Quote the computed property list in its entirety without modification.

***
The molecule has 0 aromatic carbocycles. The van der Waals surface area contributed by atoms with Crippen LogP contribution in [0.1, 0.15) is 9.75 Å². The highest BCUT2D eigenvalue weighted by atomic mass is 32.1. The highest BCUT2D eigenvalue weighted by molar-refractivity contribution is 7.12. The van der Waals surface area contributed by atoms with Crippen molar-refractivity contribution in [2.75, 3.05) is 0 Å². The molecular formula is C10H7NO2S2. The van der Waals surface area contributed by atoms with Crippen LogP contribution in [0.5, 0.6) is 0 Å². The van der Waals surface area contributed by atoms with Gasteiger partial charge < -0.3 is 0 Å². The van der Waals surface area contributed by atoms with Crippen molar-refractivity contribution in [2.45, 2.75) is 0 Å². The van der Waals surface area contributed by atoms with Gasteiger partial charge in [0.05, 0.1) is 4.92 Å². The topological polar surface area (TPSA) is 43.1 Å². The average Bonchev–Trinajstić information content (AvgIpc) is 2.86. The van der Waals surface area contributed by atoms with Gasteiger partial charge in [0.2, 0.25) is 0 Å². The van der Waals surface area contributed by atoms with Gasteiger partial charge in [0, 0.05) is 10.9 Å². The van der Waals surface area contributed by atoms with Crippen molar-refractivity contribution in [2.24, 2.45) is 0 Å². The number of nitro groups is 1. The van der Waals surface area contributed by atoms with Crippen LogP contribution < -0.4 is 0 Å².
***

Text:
The molecule has 0 aromatic carbocycles. The van der Waals surface area contributed by atoms with Crippen LogP contribution in [0.1, 0.15) is 9.75 Å². The highest BCUT2D eigenvalue weighted by atomic mass is 32.1. The highest BCUT2D eigenvalue weighted by molar-refractivity contribution is 7.12. The van der Waals surface area contributed by atoms with Crippen molar-refractivity contribution in [2.75, 3.05) is 0 Å². The molecular formula is C10H7NO2S2. The van der Waals surface area contributed by atoms with Crippen LogP contribution in [0.5, 0.6) is 0 Å². The van der Waals surface area contributed by atoms with Gasteiger partial charge < -0.3 is 0 Å². The van der Waals surface area contributed by atoms with Crippen molar-refractivity contribution in [2.45, 2.75) is 0 Å². The van der Waals surface area contributed by atoms with Gasteiger partial charge in [0.05, 0.1) is 4.92 Å². The topological polar surface area (TPSA) is 43.1 Å². The average Bonchev–Trinajstić information content (AvgIpc) is 2.86. The van der Waals surface area contributed by atoms with Gasteiger partial charge in [0.2, 0.25) is 0 Å². The van der Waals surface area contributed by atoms with Gasteiger partial charge in [0, 0.05) is 10.9 Å². The van der Waals surface area contributed by atoms with Crippen molar-refractivity contribution in [2.24, 2.45) is 0 Å². The number of nitro groups is 1. The van der Waals surface area contributed by atoms with Crippen LogP contribution < -0.4 is 0 Å².